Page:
Miami Marlins shortstop Jose Reyes is chasing down two benchmarks until the end of the 2012 season. Can he accomplish his goals, including hitting .300? (Photo by Ned Dishman/Getty Images)
One of the few positives remaining in the Miami Marlins' miserable 2012 season is Jose Reyes and his work day in and day out. While Reyes's season has not come close to reaching his career 2011 campaign, he has turned out to be almost exactly what we expected this season, and in a year where few things have gone as expected, getting what you asked for is a #minorvictory if there ever was one.
But Reyes is not satisfied with how well he is playing now. He has goals to meet, and one of those goals is hitting .300 by the end of the season.
"We still have one more month of baseball left," the Marlins shortstop said. "I have one goal on my mind: to hit .300. Less than that is going to be unacceptable."
At the time of the article, Reyes was hitting .283, and he is currently at a .282 batting average now, but he does also have nine fewer games with which to work. Still, Reyes has already reached a milestone this season in stealing his 400th base, and it seems he is still motivated to look for more milestones. Not only does Reyes have an outside shot at batting .300 by year's end, but he also has a shot at taking the stolen base lead from current leader Michael Bourn.
So what are Reyes's chances at both of these potential benchmarks?Batting .300
Time is against Reyes's side here in the batting average department. Plate appearances this late into the season are a precious commodity, and even though Reyes has had four straight months of hitting .283 or better, he is still a hefty handful behind that mark. But what will it take to reach that goal?
ZiPS projects that Reyes has 83 PA left in his 2012 season, minus the five PA he posted in yesterday's 8-0 victory. So let us presume Reyes has 78 PA left this season. In his last three mostly healthy seasons, he has walked in about 7.1 percent of his PA, with an 8.9 percent mark this year. Let's take the median and give him an 8.0 percent shot of waking, meaning he will probably draw about six walks in those 78 PA. That leaves him only 72 at-bats with which to raise his batting average.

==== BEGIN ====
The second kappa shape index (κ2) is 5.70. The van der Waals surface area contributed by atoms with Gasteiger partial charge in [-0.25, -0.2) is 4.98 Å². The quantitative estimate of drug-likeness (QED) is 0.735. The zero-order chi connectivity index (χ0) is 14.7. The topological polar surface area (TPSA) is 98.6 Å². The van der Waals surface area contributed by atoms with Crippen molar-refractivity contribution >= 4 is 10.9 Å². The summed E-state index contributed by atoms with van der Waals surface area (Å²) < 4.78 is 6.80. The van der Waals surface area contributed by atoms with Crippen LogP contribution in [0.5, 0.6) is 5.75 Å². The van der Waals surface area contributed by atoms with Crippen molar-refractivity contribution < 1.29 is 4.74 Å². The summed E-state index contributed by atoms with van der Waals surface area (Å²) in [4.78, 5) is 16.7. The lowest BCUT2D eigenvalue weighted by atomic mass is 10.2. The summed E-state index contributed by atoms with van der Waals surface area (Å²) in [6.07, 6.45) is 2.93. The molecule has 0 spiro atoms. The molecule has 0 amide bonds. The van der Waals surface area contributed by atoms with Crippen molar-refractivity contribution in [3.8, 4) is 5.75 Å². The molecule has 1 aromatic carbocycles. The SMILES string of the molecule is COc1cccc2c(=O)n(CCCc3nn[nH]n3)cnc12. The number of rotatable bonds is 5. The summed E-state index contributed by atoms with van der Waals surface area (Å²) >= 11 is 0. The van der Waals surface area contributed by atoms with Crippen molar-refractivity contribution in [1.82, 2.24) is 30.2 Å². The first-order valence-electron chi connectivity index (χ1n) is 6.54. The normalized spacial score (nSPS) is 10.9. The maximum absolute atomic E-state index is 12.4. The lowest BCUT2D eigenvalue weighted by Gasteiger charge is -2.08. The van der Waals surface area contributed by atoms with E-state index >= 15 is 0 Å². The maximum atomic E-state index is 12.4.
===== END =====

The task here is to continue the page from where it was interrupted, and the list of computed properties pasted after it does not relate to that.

At the moment, Reyes already has 561 AB in 2012, and he has 158 hits in those AB. To hit .300 in the estimated 633 AB by the end of the year, he will need to have about 190 hits. That means that from here on out, Reyes would have to collect 31 hits in 72 AB. That adds up to a ridiculous .431 batting average the rest of the way. To get an idea of just how hard hitting that well is, consider that during Reyes's 26-game hit streak, he only hit .365 and got 38 hits in 113 PA and 104 AB. In other words, during Reyes's best streak of hitting this year, he only had seven more hits than he needs now to hit .300, but he did so in 32 more AB.
ZiPS expects Reyes to hit .293 the rest of the way, and given his career .291 average, that seems like a fair assumption. What are the odds a player who gets .293 hits every AB gets at least 31 hits in 72 AB? Those are odds are minute at just 0.5 percent.
Reyes got to a slow start in the steals department this year, in part because he was not on base all that often at the start of the year. Still, as of late he has been taking off more often, stealing 10 bags in 13 attempts since the start of August. Overall, Reyes has not been as aggressive as he has been on the bases over the course of his entire career, but following his lower leg injury in 2009, he has toned down his attempts on bases in recent years, so the Marlins knew they were getting a less aggressive Reyes in 2012.
|Reyes, Season||SB Attempt%||SB%|
As you can see, despite the lost frequency of steal attempts, Reyes is still as successful now as he was many years ago when he was leading the league in stolen bases three years in a row.
But to catch league leader Michael Bourn, Reyes might have to step up his frequency, as Bourn holds a four-steal lead at the moment. In the three years prior to 2012, Bourn had been taking off at a 24.3 percent capacity, but this year he has slowed down his attempt rate to 17.9 percent. That is where Reyes's biggest advantage may lie, in the fact that Bourn is not attempting as many steals as Reyes when he gets on base. It may be a product of the Braves simply needing him to run less with a more potent offense, or the reverse in the case of Reyes with the Marlins, but their steal attempts are evening out. With almost even career rates (Bourn is at 81.4 percent), it is at least a decent bet that Reyes will keep step with Bourn.
In fact, that is more or less what ZiPS projects, as Bourn is expected to finish the year with 45 steals to Reyes's projected 40. For Reyes to make it, he will have to take off a few more times than that, and that may depend on his batting average and walk totals above.
So Reyes's chances at either mark are pretty slim, but we expected as much of him to set the goals relatively high. If anything, Marlins fans may be happy with a goal of 160, as in 160 games played. Reyes has only missed two games, and if he plays the rest of the year, this will mark the first time since 2008 in which he has played more or less a full season. If he gets to that full year, one or two of these milestones may even have a shot at being accomplished.